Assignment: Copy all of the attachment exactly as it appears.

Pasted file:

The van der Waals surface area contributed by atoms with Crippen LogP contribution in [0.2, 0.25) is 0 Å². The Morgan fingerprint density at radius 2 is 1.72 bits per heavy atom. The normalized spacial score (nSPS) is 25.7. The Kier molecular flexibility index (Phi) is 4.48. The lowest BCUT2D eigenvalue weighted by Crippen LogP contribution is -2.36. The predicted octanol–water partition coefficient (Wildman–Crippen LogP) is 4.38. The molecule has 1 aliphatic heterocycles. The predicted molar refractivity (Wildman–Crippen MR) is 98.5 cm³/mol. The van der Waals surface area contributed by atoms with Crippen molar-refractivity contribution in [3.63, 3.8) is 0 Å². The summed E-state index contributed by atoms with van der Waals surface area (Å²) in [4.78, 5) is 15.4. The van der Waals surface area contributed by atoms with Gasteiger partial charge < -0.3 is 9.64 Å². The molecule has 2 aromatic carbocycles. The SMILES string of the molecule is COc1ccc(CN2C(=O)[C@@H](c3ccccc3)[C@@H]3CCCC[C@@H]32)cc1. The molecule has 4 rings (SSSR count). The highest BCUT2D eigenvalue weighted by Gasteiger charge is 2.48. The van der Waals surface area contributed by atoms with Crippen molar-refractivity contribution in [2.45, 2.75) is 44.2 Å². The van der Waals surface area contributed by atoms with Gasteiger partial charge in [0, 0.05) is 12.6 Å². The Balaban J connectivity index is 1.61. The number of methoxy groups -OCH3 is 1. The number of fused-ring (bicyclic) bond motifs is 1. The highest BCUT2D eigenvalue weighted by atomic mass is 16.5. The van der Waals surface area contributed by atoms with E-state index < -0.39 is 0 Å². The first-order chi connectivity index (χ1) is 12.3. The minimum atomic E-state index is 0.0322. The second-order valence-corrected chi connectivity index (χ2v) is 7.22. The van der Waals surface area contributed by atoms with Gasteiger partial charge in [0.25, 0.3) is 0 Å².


The van der Waals surface area contributed by atoms with Crippen LogP contribution in [0.2, 0.25) is 0 Å². The Morgan fingerprint density at radius 2 is 1.72 bits per heavy atom. The normalized spacial score (nSPS) is 25.7. The Kier molecular flexibility index (Phi) is 4.48. The lowest BCUT2D eigenvalue weighted by Crippen LogP contribution is -2.36. The predicted octanol–water partition coefficient (Wildman–Crippen LogP) is 4.38. The molecule has 1 aliphatic heterocycles. The predicted molar refractivity (Wildman–Crippen MR) is 98.5 cm³/mol. The van der Waals surface area contributed by atoms with Crippen molar-refractivity contribution in [3.63, 3.8) is 0 Å². The summed E-state index contributed by atoms with van der Waals surface area (Å²) in [4.78, 5) is 15.4. The van der Waals surface area contributed by atoms with Gasteiger partial charge < -0.3 is 9.64 Å². The molecule has 2 aromatic carbocycles. The SMILES string of the molecule is COc1ccc(CN2C(=O)[C@@H](c3ccccc3)[C@@H]3CCCC[C@@H]32)cc1. The molecule has 4 rings (SSSR count). The highest BCUT2D eigenvalue weighted by Gasteiger charge is 2.48. The van der Waals surface area contributed by atoms with Crippen molar-refractivity contribution in [2.45, 2.75) is 44.2 Å². The van der Waals surface area contributed by atoms with Gasteiger partial charge in [0, 0.05) is 12.6 Å². The Balaban J connectivity index is 1.61. The number of methoxy groups -OCH3 is 1. The number of fused-ring (bicyclic) bond motifs is 1. The highest BCUT2D eigenvalue weighted by atomic mass is 16.5. The van der Waals surface area contributed by atoms with E-state index < -0.39 is 0 Å². The first-order chi connectivity index (χ1) is 12.3. The minimum atomic E-state index is 0.0322. The second-order valence-corrected chi connectivity index (χ2v) is 7.22. The van der Waals surface area contributed by atoms with Gasteiger partial charge in [0.25, 0.3) is 0 Å².